Table 1. The altered σ32 phenotypes of the Tn5 insertion mutant (pftsY::Tn5) are significantly complemented by an ftsY+ plasmid.

σ32 Directly Interacts with SRP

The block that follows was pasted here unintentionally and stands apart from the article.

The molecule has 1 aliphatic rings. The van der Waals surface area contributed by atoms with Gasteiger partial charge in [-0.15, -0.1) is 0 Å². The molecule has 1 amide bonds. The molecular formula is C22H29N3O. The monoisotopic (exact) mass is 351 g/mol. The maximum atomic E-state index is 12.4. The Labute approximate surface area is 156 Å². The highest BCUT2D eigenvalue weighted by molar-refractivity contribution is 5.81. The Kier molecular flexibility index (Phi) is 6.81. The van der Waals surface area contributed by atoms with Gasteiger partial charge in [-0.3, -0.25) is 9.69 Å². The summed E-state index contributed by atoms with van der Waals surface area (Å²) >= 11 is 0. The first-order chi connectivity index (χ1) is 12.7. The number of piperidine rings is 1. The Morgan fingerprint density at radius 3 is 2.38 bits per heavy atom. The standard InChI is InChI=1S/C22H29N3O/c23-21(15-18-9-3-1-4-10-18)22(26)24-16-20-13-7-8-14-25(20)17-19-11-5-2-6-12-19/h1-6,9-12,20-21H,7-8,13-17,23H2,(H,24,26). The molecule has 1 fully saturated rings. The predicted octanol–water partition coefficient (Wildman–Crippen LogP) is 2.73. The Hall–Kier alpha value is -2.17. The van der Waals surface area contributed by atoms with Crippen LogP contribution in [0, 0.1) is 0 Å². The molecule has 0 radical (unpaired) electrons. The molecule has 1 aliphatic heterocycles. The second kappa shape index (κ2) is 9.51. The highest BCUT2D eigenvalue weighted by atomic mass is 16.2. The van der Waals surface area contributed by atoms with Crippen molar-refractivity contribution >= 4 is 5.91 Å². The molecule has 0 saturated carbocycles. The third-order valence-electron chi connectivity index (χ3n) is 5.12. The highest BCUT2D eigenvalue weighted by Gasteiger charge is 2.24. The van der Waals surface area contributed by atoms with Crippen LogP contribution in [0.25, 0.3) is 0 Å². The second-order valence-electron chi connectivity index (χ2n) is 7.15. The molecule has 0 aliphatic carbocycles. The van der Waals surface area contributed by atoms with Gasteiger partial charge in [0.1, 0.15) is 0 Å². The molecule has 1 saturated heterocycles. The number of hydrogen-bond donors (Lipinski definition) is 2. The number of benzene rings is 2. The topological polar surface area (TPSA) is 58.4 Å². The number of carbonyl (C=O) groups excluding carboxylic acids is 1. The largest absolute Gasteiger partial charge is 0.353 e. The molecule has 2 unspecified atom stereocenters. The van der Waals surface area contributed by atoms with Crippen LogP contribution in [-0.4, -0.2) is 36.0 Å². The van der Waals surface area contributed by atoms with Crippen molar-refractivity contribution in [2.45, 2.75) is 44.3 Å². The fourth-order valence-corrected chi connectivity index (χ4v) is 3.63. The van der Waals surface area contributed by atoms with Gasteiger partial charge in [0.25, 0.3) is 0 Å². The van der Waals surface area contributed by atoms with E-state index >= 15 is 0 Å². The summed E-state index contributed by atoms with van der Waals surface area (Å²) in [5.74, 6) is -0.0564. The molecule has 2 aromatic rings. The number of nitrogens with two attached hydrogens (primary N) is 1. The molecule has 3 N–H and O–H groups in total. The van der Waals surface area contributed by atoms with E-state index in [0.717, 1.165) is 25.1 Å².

We tested whether σ32 binds to either FtsY (SR) or to Ffh, the protein component of SRP. Ffh is a two-domain protein, comprised of an M-domain that binds the signal sequence and 4.5S RNA, and an NG-domain that binds to SR, the ribosome, and GTP (Figure 2A). We first used co-immunoprecipitation analysis. Interacting proteins were immunoprecipitated with antibodies against either FtsY or Ffh and, following resolution on SDS-PAGE, antibodies against σ32 or σ70 were used to probe for the presence of these proteins. σ32 was detected in the immunoprecipitations (Figure 2B, lanes 7 and 8), and this signal was dependent on the presence of σ32 in the strain (Figure 2B, lanes 1–4). By contrast, σ70, although much more abundant than σ32 in the cell, did not interact with either SRP or SR (Figure 2B, Lanes 3,4 and 7,8), indicating that interaction with SRP is not a general property of σs. It was not surprising that σ32 was co-immunoprecipitated with both SRP and SR, as the latter two components interact in vivo. To determine the direct binding partner of σ32, purified Ffh and FtsY were resolved on SDS-PAGE, transferred to nitrocellulose, and incubated with purified σ32. Antibodies against σ32 detected σ32 present at the molecular weight corresponding to Ffh but not SR (Figure 2C). In a reciprocal experiment, purified σ32 was resolved on SDS-PAGE, transferred to nitrocellulose, and incubated with purified Ffh or SR. Ffh, but not SR, bound σ32 (unpublished data). Similar studies did not reveal an interaction between σ70 and either Ffh or SR (unpublished data). We determined which Ffh domain binds σ32 by partially-proteolyzing Ffh to produce an 18 kDa M-domain and a 38 kDa NG-domain, resolving the mixture by SDS-PAGE, transferring to nitrocellulose, and probing with σ32. σ32 was detected at the position of full-length Ffh and the M-domain, but not at the position of the NG-domain (Figure 2D), indicating that the M-domain contains the determinants mediating the σ32-interaction.